Sunday, March 12, 2017

The Garden of Verse: The Search for the Truth of America and Other Poetic Journeys

           The prose introduction to Dick Allen's poem "I Was Eighteen" in the March issue of Verse-Virtual is a poem by itself: "So in the summer of 1958, I hitchhiked, train rode, bus rode, and walked about our nation. Ever since, I’ve doubted any truth about America that doesn’t stumble on rural dirt roads and stand under inner-city streetlights."  
          The poetry of names rides along on this villanelle's refrain:
Arkansas, Missouri, Kansas, Nebraska—
           when I was eighteen I hitch-hiked across them,
trying to find out the truth about America.

            I love this poem's candor and expansive innocence. The poet simply hitchhikes across the country "In sunlight and storm" -- imagine your son proposing to do that today? -- asking himself and those he meets for the "truth about America."
            The innocence of the boy -- "But I was eighteen, naïve as clam chowder" -- reveals something about the nobility of the quest, and the country in which he pursues it, even if by itself it does not lead to wisdom. In the poem's final stanza that last line becomes:
 they just smiled when I asked them the truth about America.           

            In  the villanelle "So Easily Do Women Weep" by William Greenway, the formal repetitions of the refrain reveal meaning through shades of emphasis. Is the poem truly about how easily women weep, or is it (as the developing stanzas indicate) about what men hide from women? The first stanza foregrounds the alleged ease, and copiousness, of women's tears, and appends the reflection on male tears in a subordinate clause, the second of the two refrains.
So easily do women weep

you wonder why the seas don’t overflow

and though a man may sorrow just as deep

          But the emphasis shifts in later stanzas to: 
the depth of grief we keep

is something she must never know 

so easily do women weep.

            That ease of women's tears turns into men's excuse for keeping their grief unshared. (Face it, guys, we know this is true.)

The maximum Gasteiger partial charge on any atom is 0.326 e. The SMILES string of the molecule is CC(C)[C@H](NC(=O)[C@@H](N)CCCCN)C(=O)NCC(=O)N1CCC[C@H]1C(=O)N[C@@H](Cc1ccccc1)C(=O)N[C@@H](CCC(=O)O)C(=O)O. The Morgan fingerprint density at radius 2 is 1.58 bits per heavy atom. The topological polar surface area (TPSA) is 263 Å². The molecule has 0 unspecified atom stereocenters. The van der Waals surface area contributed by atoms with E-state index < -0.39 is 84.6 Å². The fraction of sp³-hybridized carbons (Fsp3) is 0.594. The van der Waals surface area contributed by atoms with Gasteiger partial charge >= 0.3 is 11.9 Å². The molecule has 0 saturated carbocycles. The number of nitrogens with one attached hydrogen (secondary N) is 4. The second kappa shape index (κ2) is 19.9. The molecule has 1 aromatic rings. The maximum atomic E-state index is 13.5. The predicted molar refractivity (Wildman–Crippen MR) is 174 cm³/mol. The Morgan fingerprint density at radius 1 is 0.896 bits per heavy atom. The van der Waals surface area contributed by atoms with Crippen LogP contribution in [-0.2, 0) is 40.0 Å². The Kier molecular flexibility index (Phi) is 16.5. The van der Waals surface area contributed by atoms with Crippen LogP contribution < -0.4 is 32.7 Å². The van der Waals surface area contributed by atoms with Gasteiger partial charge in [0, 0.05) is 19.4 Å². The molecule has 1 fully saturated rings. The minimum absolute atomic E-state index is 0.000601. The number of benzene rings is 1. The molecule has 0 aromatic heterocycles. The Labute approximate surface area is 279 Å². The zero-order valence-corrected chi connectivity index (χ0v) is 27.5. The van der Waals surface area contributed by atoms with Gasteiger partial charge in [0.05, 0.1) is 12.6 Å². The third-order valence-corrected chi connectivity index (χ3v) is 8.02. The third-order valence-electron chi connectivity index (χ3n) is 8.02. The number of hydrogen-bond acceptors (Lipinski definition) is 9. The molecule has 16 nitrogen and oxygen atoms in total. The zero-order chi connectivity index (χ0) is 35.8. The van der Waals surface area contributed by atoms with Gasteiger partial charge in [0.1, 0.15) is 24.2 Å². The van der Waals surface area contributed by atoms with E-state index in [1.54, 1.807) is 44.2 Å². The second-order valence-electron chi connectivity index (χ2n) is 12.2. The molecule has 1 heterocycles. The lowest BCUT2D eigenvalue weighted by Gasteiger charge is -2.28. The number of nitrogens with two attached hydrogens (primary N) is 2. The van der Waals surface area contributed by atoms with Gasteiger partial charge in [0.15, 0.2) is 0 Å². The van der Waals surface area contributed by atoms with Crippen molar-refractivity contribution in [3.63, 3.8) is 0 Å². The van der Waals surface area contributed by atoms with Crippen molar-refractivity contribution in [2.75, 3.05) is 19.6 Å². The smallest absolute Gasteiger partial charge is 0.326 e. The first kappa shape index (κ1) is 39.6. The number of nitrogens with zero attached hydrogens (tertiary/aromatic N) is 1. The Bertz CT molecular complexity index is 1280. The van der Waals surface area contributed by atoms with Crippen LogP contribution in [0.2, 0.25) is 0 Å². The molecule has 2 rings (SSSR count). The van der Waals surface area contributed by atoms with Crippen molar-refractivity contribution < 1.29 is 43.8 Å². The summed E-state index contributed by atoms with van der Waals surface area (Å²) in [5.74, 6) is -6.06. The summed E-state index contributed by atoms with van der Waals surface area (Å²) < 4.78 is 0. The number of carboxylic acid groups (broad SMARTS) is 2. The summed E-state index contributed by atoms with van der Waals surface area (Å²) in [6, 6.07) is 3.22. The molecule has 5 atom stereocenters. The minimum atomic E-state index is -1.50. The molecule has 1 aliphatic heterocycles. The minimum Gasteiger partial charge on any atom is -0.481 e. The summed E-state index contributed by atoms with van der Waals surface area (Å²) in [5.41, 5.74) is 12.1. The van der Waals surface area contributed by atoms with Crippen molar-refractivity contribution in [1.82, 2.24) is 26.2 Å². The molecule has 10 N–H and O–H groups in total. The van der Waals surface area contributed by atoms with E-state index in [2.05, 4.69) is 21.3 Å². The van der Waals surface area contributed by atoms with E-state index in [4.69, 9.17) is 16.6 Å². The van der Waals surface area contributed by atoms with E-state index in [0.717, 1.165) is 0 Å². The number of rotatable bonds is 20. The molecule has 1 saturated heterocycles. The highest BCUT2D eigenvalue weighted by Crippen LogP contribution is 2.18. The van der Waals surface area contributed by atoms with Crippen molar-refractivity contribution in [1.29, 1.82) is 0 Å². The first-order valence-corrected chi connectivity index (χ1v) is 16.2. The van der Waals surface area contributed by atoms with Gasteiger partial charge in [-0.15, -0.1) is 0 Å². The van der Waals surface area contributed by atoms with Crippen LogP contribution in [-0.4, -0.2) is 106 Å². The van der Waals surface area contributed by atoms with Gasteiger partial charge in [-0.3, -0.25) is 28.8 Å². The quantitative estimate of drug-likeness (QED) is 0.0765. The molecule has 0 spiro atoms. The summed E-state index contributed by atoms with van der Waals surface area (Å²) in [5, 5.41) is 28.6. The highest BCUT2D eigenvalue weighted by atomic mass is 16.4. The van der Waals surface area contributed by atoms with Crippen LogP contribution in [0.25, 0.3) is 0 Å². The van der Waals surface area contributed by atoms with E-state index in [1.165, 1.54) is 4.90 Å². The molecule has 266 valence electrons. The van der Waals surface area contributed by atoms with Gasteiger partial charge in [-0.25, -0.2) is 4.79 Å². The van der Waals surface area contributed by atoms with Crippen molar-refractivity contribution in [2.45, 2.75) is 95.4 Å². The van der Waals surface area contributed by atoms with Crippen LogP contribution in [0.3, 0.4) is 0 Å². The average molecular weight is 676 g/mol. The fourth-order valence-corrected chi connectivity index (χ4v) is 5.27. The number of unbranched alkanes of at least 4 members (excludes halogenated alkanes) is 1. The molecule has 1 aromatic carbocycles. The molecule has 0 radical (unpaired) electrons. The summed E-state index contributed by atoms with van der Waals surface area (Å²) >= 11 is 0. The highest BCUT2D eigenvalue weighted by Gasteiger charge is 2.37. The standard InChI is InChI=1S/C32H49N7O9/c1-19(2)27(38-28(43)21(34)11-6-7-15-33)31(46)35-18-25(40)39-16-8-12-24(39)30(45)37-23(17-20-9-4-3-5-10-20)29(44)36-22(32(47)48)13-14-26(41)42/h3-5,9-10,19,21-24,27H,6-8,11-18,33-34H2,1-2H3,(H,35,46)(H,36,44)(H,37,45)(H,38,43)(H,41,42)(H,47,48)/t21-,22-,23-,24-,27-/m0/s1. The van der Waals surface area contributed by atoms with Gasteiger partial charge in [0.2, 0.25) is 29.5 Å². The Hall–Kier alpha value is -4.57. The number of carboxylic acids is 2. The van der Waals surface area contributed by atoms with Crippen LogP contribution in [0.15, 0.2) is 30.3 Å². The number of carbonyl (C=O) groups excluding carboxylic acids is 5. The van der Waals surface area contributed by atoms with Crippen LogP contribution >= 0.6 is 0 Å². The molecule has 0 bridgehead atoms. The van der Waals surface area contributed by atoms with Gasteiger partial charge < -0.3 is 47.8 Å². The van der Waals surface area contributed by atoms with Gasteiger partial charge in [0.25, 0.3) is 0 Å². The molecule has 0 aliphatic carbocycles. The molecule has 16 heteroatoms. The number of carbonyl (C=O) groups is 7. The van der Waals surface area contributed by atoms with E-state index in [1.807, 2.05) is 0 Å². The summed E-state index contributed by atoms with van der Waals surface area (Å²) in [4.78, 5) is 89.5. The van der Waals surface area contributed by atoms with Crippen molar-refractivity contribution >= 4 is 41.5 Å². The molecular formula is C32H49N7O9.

Joyce S. Brown's  "Villanelle to a Golfer" turns the form into a dialectic. At the start we learn "To me life seems more Hardy than Voltaire." She stakes out Hardy country by walking through the storm, while the golfer dresses for the links.
            Later, when the golfer exhibits some vulnerability, we learn:
            Now you’ve become more Hardy than Voltaire.
            But at the end poet and golfer are living in the universe after all:
            the dark, the light of Hardy and Voltaire.
            ​ Margaret Hasse's "Divorce Proceedings" modifies the refrain of the antagonistic couples -- "They burn with anger as they slam the door" -- to spell out the necessary corollaries of a couple who, as the poem says, "banish their better angels./ No,
they cannot live the life they had before." Every aspect of their prior life together goes out that slamming door: 
A signed decree and marriage is no more.              
Wedding china, photos, the blue tent—go.

            The final version of the refrain is the necessary conclusion of the "burning anger" we heard about in the first stanza, using most of the same words repurposed:
They can never live the life they had before
everything burned and they closed the door.

             The moral? Don't shut the door on the flexible value of the villanelle. You can read the rest of these poems, and all the others, at